Google recently removed the text of reviews from sites like Yelp, TripAdvisor, and Urbanspoon, among others, from its Place Pages. Kevin Purdy tells us what that means for your business.
If you owned a business that ended up on the wrong side of some Yelp reviewers, your search results might be a bit friendlier today than they were last week.
That's because Google recently removed the text of reviews from sites like Yelp, TripAdvisor, and Urbanspoon, among others, from its Place Pages. Avni Shah, director of product development at Google, writes of an "ongoing evolution" in a company blog post, one "based on careful thought about the future direction of Place Pages, and feedback we've heard over the past few months." The post notes that while the external reviews have been removed, links to those reviews remain on each business' Place Page.
Some of that feedback certainly must have included not-so-rosy responses from Yelp and TripAdvisor. Neither service appreciated having their voice of local authority subsumed into one section of the first stop for most Place searchers, and have in the past toyed with blocking Google's access to their service. If Google wanted to keep the door open to incorporating Yelp, TripAdvisor, and similar services into its many search and location-based services, it was a smart move to scale back the review samplings into simple links.
Then again, there might be a longer view in play than simple content relationships. A recurring theme in Google's history with antitrust-type litigation, and likely the focus of the current Federal Trade Commission investigation, is the question of how much the firm favors its own products in its search results. Search on nearly anything on Google, and results from YouTube, Google News, Google Images, Google's Shopping comparison engine, and other services from Mountain View get prominent placement.
That might simply be because Google's peripheral search services are also very popular and relevant, but Google would do well to avoid the appearance of promoting its own products at the expense of others. In this case, this means showing only reviews made by logged-in Google users on a Place Page, while still linking to other content.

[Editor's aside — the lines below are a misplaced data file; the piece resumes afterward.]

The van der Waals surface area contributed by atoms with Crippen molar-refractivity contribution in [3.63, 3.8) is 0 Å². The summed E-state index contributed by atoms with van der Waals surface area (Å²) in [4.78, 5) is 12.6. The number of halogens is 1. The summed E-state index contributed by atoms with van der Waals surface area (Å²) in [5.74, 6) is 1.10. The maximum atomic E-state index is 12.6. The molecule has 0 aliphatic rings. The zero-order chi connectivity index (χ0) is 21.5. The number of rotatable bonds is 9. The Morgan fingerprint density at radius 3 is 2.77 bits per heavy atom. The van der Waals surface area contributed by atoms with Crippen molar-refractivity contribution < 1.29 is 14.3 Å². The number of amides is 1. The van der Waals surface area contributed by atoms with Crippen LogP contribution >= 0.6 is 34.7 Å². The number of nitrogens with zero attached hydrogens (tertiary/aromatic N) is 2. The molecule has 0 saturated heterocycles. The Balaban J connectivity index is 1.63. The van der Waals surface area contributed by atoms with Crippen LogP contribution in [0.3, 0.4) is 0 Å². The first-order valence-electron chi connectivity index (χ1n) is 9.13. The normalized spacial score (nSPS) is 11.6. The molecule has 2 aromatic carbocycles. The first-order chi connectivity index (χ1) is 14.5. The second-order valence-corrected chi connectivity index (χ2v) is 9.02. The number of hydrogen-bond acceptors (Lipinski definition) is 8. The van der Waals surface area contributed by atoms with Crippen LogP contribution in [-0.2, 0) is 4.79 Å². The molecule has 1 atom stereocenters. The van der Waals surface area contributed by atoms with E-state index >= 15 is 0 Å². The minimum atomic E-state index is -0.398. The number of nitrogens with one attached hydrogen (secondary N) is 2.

What else changed for businesses and institutions listed in Google's Place directory? At first, it seems, glitches involving disappearing business descriptions, though Google employees have said in support forums that it's likely a side effect of an index change-over. And with the extended external reviews gone from the page, so, too, are the snippets from around the web - which, in some cases, could cause some pretty terrible cognitive dissonance. Place Pages also used to show web sites around the location in question, and in its general business category, that referenced the business, but those were a bit too attractive to search engine optimizers and referral link builders.
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In general, new Place Pages are cleaner, and encourage visitors to do more than just read. Buttons for writing a review and uploading a photo are much more prominent. In some ways, that gives businesses a clean break from their standing on Yelp and similar review sites, which, like much web commentary, tended toward the love/hate, 5-star/1-star extremes. If a business felt unfairly ruled by one or two harsh takes, it now has a second chance.
So, a tip to the wise: if you haven't claimed your Google Place Page and provided a good bit of useful information about your spot, visitors from the Google ecosystem will click to find it elsewhere - Urbanspoon, for example, or perhaps a quick TripAdvisor visit.